Four basic can styles form the basic range, together with SS screening strips for circuit board fences and dividers, from which Perancea evolves its extensive customised standard circuit board shielding solutions. “We produce five starter styles: four cans and the strips as standard,” says Peter Hendrick. PFLs come with circuit board mounting pins on one edge for mounting directly on to a PCB, and a removable fingered lid. FFLs are essentially frames with two lids for access to housed components from both sides.
Variations on those two include CFLs featuring butt jointed corners and a removable, fingered lid. Alternatively, for higher levels of screening, soldered corners are an option. For basic, low cost shielding, Printed circuit mounting cans are unlidded, with circuit board mounting pins on one edge for direct board mounting, with the option of soldered or welded corners.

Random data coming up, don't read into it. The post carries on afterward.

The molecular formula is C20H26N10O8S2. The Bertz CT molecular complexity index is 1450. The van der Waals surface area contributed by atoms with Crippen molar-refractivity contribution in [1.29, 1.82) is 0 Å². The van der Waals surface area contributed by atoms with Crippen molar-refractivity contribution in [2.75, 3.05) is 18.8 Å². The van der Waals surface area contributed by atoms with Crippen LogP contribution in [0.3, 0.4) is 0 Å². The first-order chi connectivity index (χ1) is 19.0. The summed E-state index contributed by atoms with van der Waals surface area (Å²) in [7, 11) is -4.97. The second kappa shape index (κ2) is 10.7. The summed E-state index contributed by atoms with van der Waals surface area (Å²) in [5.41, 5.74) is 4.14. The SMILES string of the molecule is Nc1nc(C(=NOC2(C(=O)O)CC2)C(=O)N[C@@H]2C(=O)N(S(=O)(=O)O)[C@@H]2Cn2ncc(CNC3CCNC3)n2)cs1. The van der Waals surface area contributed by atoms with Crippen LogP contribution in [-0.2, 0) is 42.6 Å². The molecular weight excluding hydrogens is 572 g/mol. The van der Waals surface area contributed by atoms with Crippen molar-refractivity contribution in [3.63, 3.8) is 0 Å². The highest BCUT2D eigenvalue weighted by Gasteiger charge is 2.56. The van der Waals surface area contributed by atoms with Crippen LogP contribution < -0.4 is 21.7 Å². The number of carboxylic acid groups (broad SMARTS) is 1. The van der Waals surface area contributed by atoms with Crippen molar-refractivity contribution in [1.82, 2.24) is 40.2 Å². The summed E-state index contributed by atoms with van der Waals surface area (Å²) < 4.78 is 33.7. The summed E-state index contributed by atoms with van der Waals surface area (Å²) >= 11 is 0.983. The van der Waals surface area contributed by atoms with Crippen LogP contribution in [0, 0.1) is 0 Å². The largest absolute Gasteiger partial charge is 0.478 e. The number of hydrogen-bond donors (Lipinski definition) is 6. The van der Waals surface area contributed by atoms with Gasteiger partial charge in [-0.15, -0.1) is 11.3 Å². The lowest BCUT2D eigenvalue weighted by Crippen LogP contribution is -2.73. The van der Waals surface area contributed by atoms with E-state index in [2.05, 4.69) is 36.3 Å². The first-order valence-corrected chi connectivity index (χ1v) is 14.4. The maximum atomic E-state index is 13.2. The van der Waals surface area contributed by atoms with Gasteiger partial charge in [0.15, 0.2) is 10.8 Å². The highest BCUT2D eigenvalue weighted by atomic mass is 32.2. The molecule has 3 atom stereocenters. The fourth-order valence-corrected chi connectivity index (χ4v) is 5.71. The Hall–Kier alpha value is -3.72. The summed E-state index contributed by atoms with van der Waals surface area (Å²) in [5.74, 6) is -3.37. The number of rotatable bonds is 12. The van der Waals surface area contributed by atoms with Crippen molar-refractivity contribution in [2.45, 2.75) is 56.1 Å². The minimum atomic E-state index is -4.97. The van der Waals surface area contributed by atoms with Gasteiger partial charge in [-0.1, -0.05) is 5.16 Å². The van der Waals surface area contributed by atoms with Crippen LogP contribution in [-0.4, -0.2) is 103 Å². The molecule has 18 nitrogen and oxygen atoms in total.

“Virtually any size or shape can be made in all of the styles,” notes Peter Hendrick. “Importantly, there are no minimum quantity requirements for our ‘specials’ or for quantities above 100 in a single shipment. Our pricing structure is fully commensurate with those for a similar standard product.”
Invariably circuit boards are intricate and complex, demanding customisation to cater for PCB design features and assemblies. The basic five styles provide the means to achieving standard enclosure based solutions, with each style coming in a comprehensive range of lengths, width and heights, each specifiable according to external, internal or even centre of material thickness dimensions. For added features such as holes and apertures, dimensioning should preferably be according to centre lines.